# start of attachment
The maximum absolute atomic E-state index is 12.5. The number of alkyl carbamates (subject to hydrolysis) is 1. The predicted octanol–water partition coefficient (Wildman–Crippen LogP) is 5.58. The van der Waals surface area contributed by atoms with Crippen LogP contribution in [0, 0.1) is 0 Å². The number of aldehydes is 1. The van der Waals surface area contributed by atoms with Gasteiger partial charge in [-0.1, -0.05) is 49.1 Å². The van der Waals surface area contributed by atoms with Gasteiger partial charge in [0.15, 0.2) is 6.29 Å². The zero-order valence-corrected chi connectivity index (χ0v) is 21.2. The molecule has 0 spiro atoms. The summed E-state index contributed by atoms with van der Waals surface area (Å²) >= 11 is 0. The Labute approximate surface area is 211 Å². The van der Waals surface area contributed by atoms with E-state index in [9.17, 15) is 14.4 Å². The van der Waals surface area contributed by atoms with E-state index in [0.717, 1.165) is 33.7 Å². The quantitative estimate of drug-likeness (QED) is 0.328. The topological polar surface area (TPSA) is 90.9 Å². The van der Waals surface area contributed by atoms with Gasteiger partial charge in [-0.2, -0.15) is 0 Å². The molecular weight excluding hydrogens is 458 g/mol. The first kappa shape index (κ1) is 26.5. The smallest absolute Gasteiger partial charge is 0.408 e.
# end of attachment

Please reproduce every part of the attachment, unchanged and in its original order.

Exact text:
The maximum absolute atomic E-state index is 12.5. The number of alkyl carbamates (subject to hydrolysis) is 1. The predicted octanol–water partition coefficient (Wildman–Crippen LogP) is 5.58. The van der Waals surface area contributed by atoms with Crippen LogP contribution in [0, 0.1) is 0 Å². The number of aldehydes is 1. The van der Waals surface area contributed by atoms with Gasteiger partial charge in [-0.1, -0.05) is 49.1 Å². The van der Waals surface area contributed by atoms with Gasteiger partial charge in [0.15, 0.2) is 6.29 Å². The zero-order valence-corrected chi connectivity index (χ0v) is 21.2. The molecule has 0 spiro atoms. The summed E-state index contributed by atoms with van der Waals surface area (Å²) >= 11 is 0. The Labute approximate surface area is 211 Å². The van der Waals surface area contributed by atoms with E-state index in [9.17, 15) is 14.4 Å². The van der Waals surface area contributed by atoms with E-state index in [0.717, 1.165) is 33.7 Å². The quantitative estimate of drug-likeness (QED) is 0.328. The topological polar surface area (TPSA) is 90.9 Å². The van der Waals surface area contributed by atoms with Gasteiger partial charge in [-0.2, -0.15) is 0 Å². The molecular weight excluding hydrogens is 458 g/mol. The first kappa shape index (κ1) is 26.5. The smallest absolute Gasteiger partial charge is 0.408 e.